The damaged aircraft was returned to the UK and placed in storage at Royal Naval Air Station HMS Sandling (now Glasgow airport) where it was broken up for spares before being finally scrapped on 18 July 1961. (5)

Operation MUSKETEER (a joint operation involving the armed forces of France, Great Britain and Israel) was conceived as a pre-emptive strike to occupy the Suez Canal following its nationalisation by President Egyptian Gamal Nasser in July 1956. The 120-mile long waterway connects the Red Sea with the Mediterranean to the north.

Under Nasser’s leadership the country had cut its ties with the west and asserted its own authority, buying weapons to modernise the country’s army and air force from Czechoslovakia. (6) 

Alarmed by this – and perhaps wishing to punish Nasser – the United States, Britain and the World Bank withdraw funding for the Aswan High Dam project – needed to supplement of the much modified Aswan Low Dam (built between 1898 and 1902) in controlling the annual flooding of the Nile River. (7) (8) 

In retaliation Nasser took control of the Suez Canal, declaring that he would use the revenue he would charge for its use to fund the Aswan project.

Forming a secret alliance the three nations formed a plan to take control of the canal. This involved Israel making a pre-emptive strike on the canal area (which it saw as a useful buffer zone to its fledgling state). (9) 

The Suez Canal was built between 1859 and 1869 by the La Compagnie Universelle du Canal Maritime de Suez (the Universal Suez Maritime Canal Company) under the supervision of the French diplomat and engineer Ferdinand de Lesseps. It became important for western trade – particularly British interests – although initially Britain saw the construction as an attempt to interfere with its influence in the region and tried to organise a boycott of the canal.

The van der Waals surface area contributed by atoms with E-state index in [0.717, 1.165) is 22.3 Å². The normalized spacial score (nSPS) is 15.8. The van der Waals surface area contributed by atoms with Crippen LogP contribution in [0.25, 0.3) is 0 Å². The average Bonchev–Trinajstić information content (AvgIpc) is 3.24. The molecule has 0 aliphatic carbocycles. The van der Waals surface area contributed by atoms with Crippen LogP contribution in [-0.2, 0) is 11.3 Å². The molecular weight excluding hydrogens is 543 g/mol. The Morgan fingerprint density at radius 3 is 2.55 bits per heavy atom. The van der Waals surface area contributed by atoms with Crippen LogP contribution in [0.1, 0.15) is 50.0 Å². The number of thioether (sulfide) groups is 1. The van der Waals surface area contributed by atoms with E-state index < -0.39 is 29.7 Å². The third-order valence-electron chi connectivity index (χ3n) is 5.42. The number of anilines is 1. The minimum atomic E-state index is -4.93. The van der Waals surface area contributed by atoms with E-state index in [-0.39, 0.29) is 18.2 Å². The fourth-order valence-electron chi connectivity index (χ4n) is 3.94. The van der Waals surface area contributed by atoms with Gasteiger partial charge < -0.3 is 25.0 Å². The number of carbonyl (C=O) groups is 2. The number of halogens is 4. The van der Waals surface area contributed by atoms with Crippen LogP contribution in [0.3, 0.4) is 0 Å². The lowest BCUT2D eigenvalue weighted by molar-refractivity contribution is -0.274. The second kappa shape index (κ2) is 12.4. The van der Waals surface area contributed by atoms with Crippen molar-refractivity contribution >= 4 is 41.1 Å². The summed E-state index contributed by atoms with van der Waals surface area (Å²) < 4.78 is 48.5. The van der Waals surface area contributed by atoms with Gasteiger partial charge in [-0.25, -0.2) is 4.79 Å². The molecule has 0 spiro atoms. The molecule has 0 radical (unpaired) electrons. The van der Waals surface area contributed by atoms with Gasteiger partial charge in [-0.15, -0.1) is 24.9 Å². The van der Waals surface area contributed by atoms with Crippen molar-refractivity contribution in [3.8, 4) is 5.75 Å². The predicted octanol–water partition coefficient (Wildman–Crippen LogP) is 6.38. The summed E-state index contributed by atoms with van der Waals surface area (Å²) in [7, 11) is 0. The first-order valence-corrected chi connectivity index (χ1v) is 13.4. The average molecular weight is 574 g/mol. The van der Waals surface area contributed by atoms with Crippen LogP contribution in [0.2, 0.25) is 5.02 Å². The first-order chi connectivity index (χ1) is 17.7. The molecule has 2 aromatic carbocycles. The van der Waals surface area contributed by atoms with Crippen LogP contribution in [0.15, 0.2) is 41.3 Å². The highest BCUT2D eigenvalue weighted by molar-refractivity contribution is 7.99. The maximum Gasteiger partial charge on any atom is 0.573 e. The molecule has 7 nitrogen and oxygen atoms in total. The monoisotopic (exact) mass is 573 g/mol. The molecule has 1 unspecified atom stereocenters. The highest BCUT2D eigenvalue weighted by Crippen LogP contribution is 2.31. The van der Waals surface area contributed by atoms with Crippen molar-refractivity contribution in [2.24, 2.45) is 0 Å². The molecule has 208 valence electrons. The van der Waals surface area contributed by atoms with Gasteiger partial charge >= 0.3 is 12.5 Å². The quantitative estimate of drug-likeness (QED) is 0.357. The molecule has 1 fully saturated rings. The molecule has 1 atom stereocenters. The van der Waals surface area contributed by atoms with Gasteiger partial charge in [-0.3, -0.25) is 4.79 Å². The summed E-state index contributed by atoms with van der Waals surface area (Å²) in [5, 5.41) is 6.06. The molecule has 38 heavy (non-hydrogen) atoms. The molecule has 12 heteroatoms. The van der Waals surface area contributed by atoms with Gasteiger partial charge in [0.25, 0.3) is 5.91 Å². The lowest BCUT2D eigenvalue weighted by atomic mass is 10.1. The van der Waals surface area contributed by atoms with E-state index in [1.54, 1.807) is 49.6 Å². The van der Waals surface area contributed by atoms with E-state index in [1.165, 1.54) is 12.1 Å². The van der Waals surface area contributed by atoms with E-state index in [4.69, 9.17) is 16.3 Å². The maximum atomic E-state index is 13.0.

However during the canal’s first year of operation 75% of vessels that passed through were British. (10) 

De Lessops’ company was granted a 99-year lease to operate the canal in return for 44% of the shares in the venture. After the lease expired control would pass to the Egyptian government.

In 1875 Britain – which had originally declined the offer of shares in the canal – acquired the Egyptian stake when the impoverished government sold off its shares. Later that year the government was declared bankrupt, allowing European banks to influence control of the country and its policies. (11) 

Naturally this did not go down well with the Egyptian people and the resulting unrest prompted Britain to send troops to the country in 1882.

During the First World War Britain declared Egypt a British Protectorate and sent additional troops to protect the Canal. Although Britain declared limited independence in Egypt in 1922 a series of treaties enabled British military forces to remain in the Canal region until after Operation MUSKETEER. (12) 

SOURCES

(1)  https://ncap.org.uk/feature/suez-crisis – retrieved 27 September 2018

(2) (3) (4)  – retrieved 27 September 2018- retrieved 27 September 2018https://www.telegraph.co.uk/news/obituaries/9763899/Group-Captain-Robert-Olding.html – retrieved 27 September 2018

(5) http://www.ukserials.com/results.php?serial=WW – retrieved 27 September 2018

(6) http://www.historynet.com/learned-suez-crisis.htm– retrieved 27 September 2018

(7) https://www.ice.org.uk/what-is-civil-engineering/what-do-civil-engineers-do/nile-water-control – retrieved 27 September 2018

(8) https://digitalcommons.wou.edu/cgi/viewcontent.cgi?article=1024&context=his – retrieved 27 September 2018

(9) https://nationalinterest.org/blog/buzz/how-suez-crisis-was-win-israel-and-major-defeat-britain-and-france-33316 – retrieved 27 September 2018

(10) http://www.bbc.co.uk/history/british/modern/suez_01.shtml – retrieved 27 September 2018

(11)  http://countrystudies.us/egypt/25.htm – retrieved 27 September 2018

(12)  http://www.bbc.co.uk/history/british/modern/suez_01.shtml – retrieved 27 September 2018